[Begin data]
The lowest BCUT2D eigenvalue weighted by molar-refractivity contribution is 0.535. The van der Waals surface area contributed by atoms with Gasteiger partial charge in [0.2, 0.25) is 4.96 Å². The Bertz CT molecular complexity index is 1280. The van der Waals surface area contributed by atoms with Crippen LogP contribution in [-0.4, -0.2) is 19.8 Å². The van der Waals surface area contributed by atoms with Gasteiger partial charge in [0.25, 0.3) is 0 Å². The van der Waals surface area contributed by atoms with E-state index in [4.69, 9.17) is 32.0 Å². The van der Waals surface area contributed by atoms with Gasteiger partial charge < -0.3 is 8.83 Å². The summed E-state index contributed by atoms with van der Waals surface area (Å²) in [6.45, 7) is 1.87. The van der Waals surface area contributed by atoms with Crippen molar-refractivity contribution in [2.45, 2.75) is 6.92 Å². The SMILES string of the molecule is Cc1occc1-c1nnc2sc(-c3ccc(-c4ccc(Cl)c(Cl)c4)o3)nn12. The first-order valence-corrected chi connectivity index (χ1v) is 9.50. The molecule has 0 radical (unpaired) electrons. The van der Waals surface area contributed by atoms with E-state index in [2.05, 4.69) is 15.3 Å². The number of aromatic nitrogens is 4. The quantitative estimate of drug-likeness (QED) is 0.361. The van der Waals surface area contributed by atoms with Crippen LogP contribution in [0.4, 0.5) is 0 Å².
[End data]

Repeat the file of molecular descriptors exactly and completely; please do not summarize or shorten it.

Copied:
The lowest BCUT2D eigenvalue weighted by molar-refractivity contribution is 0.535. The van der Waals surface area contributed by atoms with Gasteiger partial charge in [0.2, 0.25) is 4.96 Å². The Bertz CT molecular complexity index is 1280. The van der Waals surface area contributed by atoms with Crippen LogP contribution in [-0.4, -0.2) is 19.8 Å². The van der Waals surface area contributed by atoms with Gasteiger partial charge in [0.25, 0.3) is 0 Å². The van der Waals surface area contributed by atoms with E-state index in [4.69, 9.17) is 32.0 Å². The van der Waals surface area contributed by atoms with Gasteiger partial charge < -0.3 is 8.83 Å². The summed E-state index contributed by atoms with van der Waals surface area (Å²) in [6.45, 7) is 1.87. The van der Waals surface area contributed by atoms with Crippen molar-refractivity contribution in [2.45, 2.75) is 6.92 Å². The SMILES string of the molecule is Cc1occc1-c1nnc2sc(-c3ccc(-c4ccc(Cl)c(Cl)c4)o3)nn12. The first-order valence-corrected chi connectivity index (χ1v) is 9.50. The molecule has 0 radical (unpaired) electrons. The van der Waals surface area contributed by atoms with E-state index in [2.05, 4.69) is 15.3 Å². The number of aromatic nitrogens is 4. The quantitative estimate of drug-likeness (QED) is 0.361. The van der Waals surface area contributed by atoms with Crippen LogP contribution in [0.4, 0.5) is 0 Å².